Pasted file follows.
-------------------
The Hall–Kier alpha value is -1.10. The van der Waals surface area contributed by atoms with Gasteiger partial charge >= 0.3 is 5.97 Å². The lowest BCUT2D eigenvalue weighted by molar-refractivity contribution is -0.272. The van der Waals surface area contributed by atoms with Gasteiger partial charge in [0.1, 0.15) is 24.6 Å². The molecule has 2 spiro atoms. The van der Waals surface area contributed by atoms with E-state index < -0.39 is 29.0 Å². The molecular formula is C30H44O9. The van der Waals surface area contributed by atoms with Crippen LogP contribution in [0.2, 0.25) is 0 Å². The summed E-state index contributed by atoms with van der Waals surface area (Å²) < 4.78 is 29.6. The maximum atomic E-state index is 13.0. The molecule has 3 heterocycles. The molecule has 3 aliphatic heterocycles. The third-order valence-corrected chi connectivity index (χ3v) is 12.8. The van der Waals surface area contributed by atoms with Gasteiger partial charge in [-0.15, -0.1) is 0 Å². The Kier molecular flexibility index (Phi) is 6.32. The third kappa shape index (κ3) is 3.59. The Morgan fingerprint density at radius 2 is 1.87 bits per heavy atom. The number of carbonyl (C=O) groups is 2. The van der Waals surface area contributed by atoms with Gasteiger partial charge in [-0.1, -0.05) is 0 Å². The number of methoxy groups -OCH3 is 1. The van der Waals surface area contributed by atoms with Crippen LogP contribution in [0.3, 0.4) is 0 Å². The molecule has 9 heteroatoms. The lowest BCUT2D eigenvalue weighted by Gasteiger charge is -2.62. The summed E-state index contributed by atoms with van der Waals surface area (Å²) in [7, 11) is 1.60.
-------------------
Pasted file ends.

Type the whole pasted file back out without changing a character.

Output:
The Hall–Kier alpha value is -1.10. The van der Waals surface area contributed by atoms with Gasteiger partial charge >= 0.3 is 5.97 Å². The lowest BCUT2D eigenvalue weighted by molar-refractivity contribution is -0.272. The van der Waals surface area contributed by atoms with Gasteiger partial charge in [0.1, 0.15) is 24.6 Å². The molecule has 2 spiro atoms. The van der Waals surface area contributed by atoms with E-state index < -0.39 is 29.0 Å². The molecular formula is C30H44O9. The van der Waals surface area contributed by atoms with Crippen LogP contribution in [0.2, 0.25) is 0 Å². The summed E-state index contributed by atoms with van der Waals surface area (Å²) < 4.78 is 29.6. The maximum atomic E-state index is 13.0. The molecule has 3 heterocycles. The molecule has 3 aliphatic heterocycles. The third-order valence-corrected chi connectivity index (χ3v) is 12.8. The van der Waals surface area contributed by atoms with Gasteiger partial charge in [-0.15, -0.1) is 0 Å². The Kier molecular flexibility index (Phi) is 6.32. The third kappa shape index (κ3) is 3.59. The Morgan fingerprint density at radius 2 is 1.87 bits per heavy atom. The number of carbonyl (C=O) groups is 2. The van der Waals surface area contributed by atoms with Gasteiger partial charge in [-0.1, -0.05) is 0 Å². The number of methoxy groups -OCH3 is 1. The van der Waals surface area contributed by atoms with Crippen LogP contribution in [0.3, 0.4) is 0 Å². The molecule has 9 heteroatoms. The lowest BCUT2D eigenvalue weighted by Gasteiger charge is -2.62. The summed E-state index contributed by atoms with van der Waals surface area (Å²) in [7, 11) is 1.60.